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Today's News

  • WWI veteran honored after 50 years

     

    A brisk wind kept the American flag unfurled as it was posted over the tombstone of Dave Stump at Valley Cemetery Saturday afternoon. Standing nearby was a military honor guard, and seated were Stump’s lone surviving daughter, and other family members and friends of the man who died in a house fire more than 50 years ago. All came to bestow an honor that was long overdue.

  • Free Narcan kits available

    If you know someone addicted to opioids or heroin, taking a few minutes of time Thursday could save their life.

    The Kentucky Department of Public Health, along with the Kentucky Pharmacists Association will be holding a free Naloxone training session at the Spencer County Health Department on Thursday morning from 9 a.m. until 11 a.m.

  • Love My Neighbor set to reopen Oct. 28

     

    Love My Neighbor, a ministry of several local churches that provides clothes, furniture and other household items to low income families at minimal cost, and often without charge, is slated to reopen their doors in their new facility on Garrard Street later this month.

  • KY 44 sealing project

     

  • Delays expected as state begins resurfacing project on KY 55

    The Kentucky Transportation Cabinet (KYTC) advises motorists of roadway resurfacing that is scheduled to begin this week on KY 55 (Taylorsville Road) in Spencer County. This project extends from KY 44 near the Spencer County High School to the intersection of KY 1633/KY 155 (mile markers 6.5 to 11.2).

    Milling operations are scheduled to begin on Wednesday, Oct. 11 with paving to take place the following week. Lane closures will be necessary to complete this work and motorists will be flagged through the work zone.

  • Spencer Co. Clerk’s office receives $13,455 grant

    State Librarian and Kentucky Department for Libraries and Archives (KDLA) Commissioner Terry Manuel announced that Spencer County Clerk Lynn Hesselbrock has received a grant totaling $13,455 from the KDLA to preserve and manage local government records.

    Thirty-nine grants have been awarded throughout the state for a total of $601,177 from the first round of funding from fiscal year 2018 Local Records Grant Program funds. The next round of grants will be awarded in December.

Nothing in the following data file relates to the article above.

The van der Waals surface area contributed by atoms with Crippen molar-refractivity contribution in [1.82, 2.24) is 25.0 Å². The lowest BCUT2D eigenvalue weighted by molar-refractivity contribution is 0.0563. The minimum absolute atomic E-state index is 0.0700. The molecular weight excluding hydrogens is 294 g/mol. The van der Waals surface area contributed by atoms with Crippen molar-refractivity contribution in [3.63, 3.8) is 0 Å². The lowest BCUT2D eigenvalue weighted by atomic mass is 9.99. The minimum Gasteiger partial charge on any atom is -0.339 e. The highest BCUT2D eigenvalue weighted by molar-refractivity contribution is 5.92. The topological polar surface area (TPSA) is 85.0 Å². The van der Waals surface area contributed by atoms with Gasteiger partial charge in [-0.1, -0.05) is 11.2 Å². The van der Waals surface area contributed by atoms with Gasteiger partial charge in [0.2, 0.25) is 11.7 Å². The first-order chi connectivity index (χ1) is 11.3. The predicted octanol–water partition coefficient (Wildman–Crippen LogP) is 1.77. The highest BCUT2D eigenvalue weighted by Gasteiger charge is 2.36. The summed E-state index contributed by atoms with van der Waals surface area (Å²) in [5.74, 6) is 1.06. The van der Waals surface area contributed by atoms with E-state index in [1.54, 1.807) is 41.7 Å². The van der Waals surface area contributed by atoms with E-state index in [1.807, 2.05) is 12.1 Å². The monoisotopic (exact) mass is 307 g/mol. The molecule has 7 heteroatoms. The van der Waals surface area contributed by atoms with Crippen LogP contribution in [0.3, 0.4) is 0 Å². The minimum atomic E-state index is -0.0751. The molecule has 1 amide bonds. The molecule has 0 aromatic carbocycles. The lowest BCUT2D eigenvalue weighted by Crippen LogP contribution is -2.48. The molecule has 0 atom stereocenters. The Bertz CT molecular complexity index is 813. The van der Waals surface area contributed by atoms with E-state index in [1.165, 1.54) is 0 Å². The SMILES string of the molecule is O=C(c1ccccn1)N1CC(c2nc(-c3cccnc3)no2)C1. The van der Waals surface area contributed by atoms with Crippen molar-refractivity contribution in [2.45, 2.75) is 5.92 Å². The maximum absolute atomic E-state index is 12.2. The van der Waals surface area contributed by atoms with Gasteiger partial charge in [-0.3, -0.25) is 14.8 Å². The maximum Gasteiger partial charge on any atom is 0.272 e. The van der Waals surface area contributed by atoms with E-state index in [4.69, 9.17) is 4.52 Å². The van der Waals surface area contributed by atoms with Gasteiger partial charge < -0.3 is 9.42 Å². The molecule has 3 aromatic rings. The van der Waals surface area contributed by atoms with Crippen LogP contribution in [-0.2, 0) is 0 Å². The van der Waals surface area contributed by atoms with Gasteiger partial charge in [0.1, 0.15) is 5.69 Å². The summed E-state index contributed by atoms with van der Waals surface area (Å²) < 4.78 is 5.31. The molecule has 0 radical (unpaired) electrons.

• What’s Happening - Week of October 11, 2017

    THS Class of 1972 Reunion

    The Taylorsville High School Class of 1972 will have a 45-year reunion on Saturday, October 21. All graduates and anyone who started with this class are invited to attend. If you haven’t received notification, please contact Bonnie Schuler at 477-2525, or Patricia Murphy at 727-9881.

    Free Narcan kits and training

  • FROM OUR READERS - County needs to address road bond issues

    I have empathy for the residents of Watkins Glen subdivision who spoke to Fiscal Court about having an unpaved section of their road completed, as promised by the developer.  In my opinion, the county made a promise to the residents when they approved the subdivision and road bond.  I’m surprised the county allowed the bond to lapse.

  • FROM OUR READERS - Budget cuts and Co. Attorneys

    To the Editor,

    As stated in the Preamble to the Constitution, two of the primary reasons our government exists are to “establish Justice” and “insure domestic Tranquility.” In order to achieve those goals, we must have a robust and fair criminal justice system with adequate funding for both prosecutors and public defenders.

  • Take aim at right to assemble

    When tragedy like the one earlier this month in Las Vegas strikes America, many Americans feel the overwhelming desire to strike out against our liberties, even if it means violating the U.S. Constitution.

    Yes, mass shootings are horrendous, senseless tragedies. When 59 Americans are gunned down by a sniper we understandably want to ask who, how and why?  But we should resist the temptation to take scissors to the founding documents our Founding Fathers carefully crafted to protect our freedoms.